A government-appointed committee is planning to recommend amendments to the IBC to exempt buyers of stressed assets from paying MAT and getting the CCI’s approval.
A government-appointed committee is planning to recommend amendments to the IBC to exempt buyers of stressed assets from paying minimum alternate tax(MAT) and getting the Competition Commission of India’s (CCI) approval. This is being done due to the urgency of these transactions, and it would help the ongoing insolvency cases, including the 12 accounts referred by the RBI to banks.
Every merger and acquisition in India requires the CCI’s approval. This is essential to ensure companies do not abuse their dominant position in a sector.
Competition lawyers said exempting buyers of stressed assets from the competition law might lead to one player exploiting its dominant position in the market; at the same time, delay because of the approval process can be avoided.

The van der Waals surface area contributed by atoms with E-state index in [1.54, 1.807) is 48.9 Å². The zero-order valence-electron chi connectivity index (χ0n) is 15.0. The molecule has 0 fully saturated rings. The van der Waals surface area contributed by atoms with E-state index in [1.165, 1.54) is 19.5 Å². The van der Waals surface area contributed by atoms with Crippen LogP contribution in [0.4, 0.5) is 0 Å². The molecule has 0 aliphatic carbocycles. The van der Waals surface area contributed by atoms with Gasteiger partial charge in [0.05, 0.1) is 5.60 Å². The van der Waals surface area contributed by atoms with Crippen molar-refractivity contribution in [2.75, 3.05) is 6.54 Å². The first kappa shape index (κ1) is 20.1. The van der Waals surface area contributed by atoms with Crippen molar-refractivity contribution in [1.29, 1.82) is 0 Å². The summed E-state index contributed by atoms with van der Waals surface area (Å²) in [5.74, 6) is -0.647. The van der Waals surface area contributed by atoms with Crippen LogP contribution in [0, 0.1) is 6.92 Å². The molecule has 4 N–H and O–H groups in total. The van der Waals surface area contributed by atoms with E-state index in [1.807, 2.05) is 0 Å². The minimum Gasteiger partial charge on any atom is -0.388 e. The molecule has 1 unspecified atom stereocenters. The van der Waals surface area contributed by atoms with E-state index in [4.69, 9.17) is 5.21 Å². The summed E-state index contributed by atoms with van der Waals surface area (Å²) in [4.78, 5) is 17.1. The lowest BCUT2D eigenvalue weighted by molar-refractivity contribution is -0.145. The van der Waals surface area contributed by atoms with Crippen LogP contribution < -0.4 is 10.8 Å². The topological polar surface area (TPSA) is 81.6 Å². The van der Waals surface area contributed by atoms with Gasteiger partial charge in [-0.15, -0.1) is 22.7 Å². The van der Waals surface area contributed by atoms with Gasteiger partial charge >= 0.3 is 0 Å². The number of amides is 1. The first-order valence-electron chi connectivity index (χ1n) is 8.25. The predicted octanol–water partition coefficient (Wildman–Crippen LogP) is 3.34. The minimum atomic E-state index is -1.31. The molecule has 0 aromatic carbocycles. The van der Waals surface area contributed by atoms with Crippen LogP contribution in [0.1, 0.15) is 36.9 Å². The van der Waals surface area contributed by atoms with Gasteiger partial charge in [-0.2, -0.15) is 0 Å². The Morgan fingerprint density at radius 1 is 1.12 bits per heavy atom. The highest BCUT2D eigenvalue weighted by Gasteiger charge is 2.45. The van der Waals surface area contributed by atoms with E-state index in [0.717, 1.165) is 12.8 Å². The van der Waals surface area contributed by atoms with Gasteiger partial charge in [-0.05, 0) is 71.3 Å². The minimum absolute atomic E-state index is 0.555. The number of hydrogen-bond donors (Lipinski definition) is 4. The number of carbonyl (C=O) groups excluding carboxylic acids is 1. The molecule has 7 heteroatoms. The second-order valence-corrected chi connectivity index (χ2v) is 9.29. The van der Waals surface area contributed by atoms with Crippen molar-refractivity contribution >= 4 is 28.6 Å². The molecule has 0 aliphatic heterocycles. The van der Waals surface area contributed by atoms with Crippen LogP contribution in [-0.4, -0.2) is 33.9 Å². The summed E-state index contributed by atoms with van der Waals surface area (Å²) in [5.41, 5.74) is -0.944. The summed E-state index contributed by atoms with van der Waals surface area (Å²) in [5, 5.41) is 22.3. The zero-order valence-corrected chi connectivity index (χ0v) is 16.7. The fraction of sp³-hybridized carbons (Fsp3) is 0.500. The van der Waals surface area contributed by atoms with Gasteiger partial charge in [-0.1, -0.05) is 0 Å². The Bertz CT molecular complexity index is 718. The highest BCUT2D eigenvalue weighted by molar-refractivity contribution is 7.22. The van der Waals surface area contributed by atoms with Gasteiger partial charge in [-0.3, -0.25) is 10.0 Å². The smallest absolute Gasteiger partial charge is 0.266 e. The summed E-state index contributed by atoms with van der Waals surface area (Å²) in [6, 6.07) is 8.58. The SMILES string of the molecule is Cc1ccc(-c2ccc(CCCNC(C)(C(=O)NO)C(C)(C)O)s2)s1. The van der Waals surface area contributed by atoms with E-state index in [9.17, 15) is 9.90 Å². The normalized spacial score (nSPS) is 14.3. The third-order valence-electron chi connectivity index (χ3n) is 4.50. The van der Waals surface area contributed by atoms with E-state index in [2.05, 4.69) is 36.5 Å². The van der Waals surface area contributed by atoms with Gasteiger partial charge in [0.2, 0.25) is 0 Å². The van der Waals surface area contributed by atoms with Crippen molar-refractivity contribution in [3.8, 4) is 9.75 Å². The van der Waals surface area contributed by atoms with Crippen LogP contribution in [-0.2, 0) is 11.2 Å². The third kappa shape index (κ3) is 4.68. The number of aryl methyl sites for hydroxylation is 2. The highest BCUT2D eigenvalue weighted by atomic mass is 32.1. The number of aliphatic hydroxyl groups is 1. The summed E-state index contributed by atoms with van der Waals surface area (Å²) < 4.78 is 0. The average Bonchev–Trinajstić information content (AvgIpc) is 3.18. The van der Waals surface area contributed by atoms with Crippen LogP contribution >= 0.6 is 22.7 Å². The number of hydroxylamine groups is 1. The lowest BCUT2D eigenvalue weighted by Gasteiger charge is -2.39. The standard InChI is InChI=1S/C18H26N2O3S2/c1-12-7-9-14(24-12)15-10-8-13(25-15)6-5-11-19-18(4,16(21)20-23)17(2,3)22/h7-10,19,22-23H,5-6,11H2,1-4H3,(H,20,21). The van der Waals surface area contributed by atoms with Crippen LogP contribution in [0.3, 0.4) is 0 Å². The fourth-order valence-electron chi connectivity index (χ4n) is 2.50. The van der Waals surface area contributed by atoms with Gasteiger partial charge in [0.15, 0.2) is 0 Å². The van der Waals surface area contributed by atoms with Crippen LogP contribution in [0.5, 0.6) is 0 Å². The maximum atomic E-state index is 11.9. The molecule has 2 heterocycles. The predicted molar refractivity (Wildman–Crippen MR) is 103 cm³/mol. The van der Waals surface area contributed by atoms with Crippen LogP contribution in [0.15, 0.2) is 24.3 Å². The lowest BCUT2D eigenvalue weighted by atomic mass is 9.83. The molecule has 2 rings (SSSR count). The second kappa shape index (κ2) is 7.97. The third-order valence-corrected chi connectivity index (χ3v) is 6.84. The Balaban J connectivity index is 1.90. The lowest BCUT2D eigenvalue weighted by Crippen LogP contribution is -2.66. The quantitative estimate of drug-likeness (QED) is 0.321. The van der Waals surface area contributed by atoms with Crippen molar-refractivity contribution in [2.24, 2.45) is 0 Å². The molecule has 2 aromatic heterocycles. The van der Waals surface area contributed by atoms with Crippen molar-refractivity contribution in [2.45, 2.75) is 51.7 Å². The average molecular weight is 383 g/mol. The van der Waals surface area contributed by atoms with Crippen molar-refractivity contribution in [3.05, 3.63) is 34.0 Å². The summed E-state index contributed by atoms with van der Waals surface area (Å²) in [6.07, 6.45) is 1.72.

SEBI has already exempted these companies from open-offer, even if it crosses a threshold. Companies buying these assets need not make an open-offer, which is mandatory for other listed companies above a threshold. Any entity acquiring at least 25 per cent in a company has to make an open offer for another 26 per cent.
Exemption from MAT may be provided by modifying tax liabilities for companies acquiring such assets, somewhat in line with the provisions of the Sick Industrial Companies Act (SICA): SICA exempts sick companies from paying MAT; those taking over insolvent companies may also get an exemption from this tax.
Under SICA, profit of a company, when it is declared sick, is reduced before arriving at the amount on which MAT is to be charged. Also, when a portion of the debt of the insolvent company is written off, the gain for the acquirer is notional. Under SICA, a concession from MAT was provided under this.
Source: Business Standard